Volume 37
Issue 3

There is no doubt that it takes many hands to implement sustainable conservation practices. Researchers, land owners, NGOs and government departments all have a role to play to promote bat conservationespecially in tourism-heavy regions like Southeast Asia. This past August, BCI traveled to the Philippines to meet with partners on the front lines and witness these conservation dialogues firsthand.

Jon Flanders and Mylea Bayless met with past and present BCI student scholars.
Courtesy of Jon Flanders/BCI

First stop was the 4th Southeast Asian Bat Conference on the of island Negros, Philippines. Hosted by the Philippines Biodiversity Conservation Foundation (PBCFI), the conference served as a forum for over 250 participants to network, collaborate and discuss ongoing bat research and conservation projects. At the conference, BCI International Program Manager Jon Flanders and Director of Network and Partnerships Mylea Bayless hosted a grant application workshop for students interested in applying for BCIs Student Research Scholarship for Global Bat Conservation Priorities. In addition, BCI presented highlights of some of the organizations international cave conservation work.

The conference was a great opportunity for us to see all the incredible work being carried out for bat conservation across Southeast Asia. It was especially gratifying to meet so many current and former BCI scholars, find out how they are progressing in their careers, and hear all about their conservation success stories. BCI is incredibly proud to play a small part in the work they are doing, and we look forward to funding more student scholarsincluding the future leaders of Southeast Asian bat conservation, says Jon Flanders.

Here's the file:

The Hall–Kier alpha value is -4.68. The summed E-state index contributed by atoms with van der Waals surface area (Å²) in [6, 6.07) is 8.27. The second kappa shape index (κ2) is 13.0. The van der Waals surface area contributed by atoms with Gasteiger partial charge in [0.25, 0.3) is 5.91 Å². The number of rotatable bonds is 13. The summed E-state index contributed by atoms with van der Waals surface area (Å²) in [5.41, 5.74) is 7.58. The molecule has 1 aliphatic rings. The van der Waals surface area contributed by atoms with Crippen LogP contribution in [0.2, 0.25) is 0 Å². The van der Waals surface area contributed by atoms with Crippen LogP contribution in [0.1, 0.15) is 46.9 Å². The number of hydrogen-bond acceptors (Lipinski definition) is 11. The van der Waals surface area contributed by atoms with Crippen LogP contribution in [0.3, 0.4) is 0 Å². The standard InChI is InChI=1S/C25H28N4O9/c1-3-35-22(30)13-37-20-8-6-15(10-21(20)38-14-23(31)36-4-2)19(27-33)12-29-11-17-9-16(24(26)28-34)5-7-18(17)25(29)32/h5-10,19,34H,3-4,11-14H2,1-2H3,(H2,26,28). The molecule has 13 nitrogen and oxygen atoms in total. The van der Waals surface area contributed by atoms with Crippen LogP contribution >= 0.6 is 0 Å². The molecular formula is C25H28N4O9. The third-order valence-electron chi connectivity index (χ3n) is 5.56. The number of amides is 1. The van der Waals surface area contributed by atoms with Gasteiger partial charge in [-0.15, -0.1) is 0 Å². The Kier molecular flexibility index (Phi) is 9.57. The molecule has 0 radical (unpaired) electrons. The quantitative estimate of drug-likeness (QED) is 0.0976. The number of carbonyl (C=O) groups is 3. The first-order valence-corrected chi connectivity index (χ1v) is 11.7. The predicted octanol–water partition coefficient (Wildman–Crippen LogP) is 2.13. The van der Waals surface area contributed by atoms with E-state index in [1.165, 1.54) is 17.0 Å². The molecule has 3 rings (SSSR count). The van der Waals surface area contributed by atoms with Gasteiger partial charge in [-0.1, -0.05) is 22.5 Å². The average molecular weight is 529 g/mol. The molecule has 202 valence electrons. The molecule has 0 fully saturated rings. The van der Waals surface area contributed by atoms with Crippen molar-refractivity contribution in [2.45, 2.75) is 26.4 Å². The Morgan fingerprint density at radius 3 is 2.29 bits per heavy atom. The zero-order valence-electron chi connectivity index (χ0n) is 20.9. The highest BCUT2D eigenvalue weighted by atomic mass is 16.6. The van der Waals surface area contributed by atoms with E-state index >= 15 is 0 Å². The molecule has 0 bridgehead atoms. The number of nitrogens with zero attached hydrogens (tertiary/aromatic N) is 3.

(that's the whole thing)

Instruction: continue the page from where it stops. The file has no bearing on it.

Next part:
After the conference concluded, BCI and PBCFI traveled to several sites to observe how eco-tourism resorts balance the pressure of tourism with protecting wildlife. Previously, PBCFI has worked closely with the resorts to ensure that the resident bat populations are not overly disturbed and have trained locals to carry out regular flying fox counts.

Afterward, BCI traveled to the Monfort Bat Sanctuaryhome to the worlds largest known population of Geoffreys Rousette fruit batsto meet with the propertys owner, Norma Monfort. Since 2006, BCI has worked with Monfort to help her retain ownership of the site and protect the approximately 1.8 million bats living in the cave.

We are proud of our partners work in the Philippines and believe the conservation weve done together to protect flying foxes and promote sustainable tourism at the Monfort Bat Cave are true models for working within the entire Southeast Asia Region, says Mylea Bayless.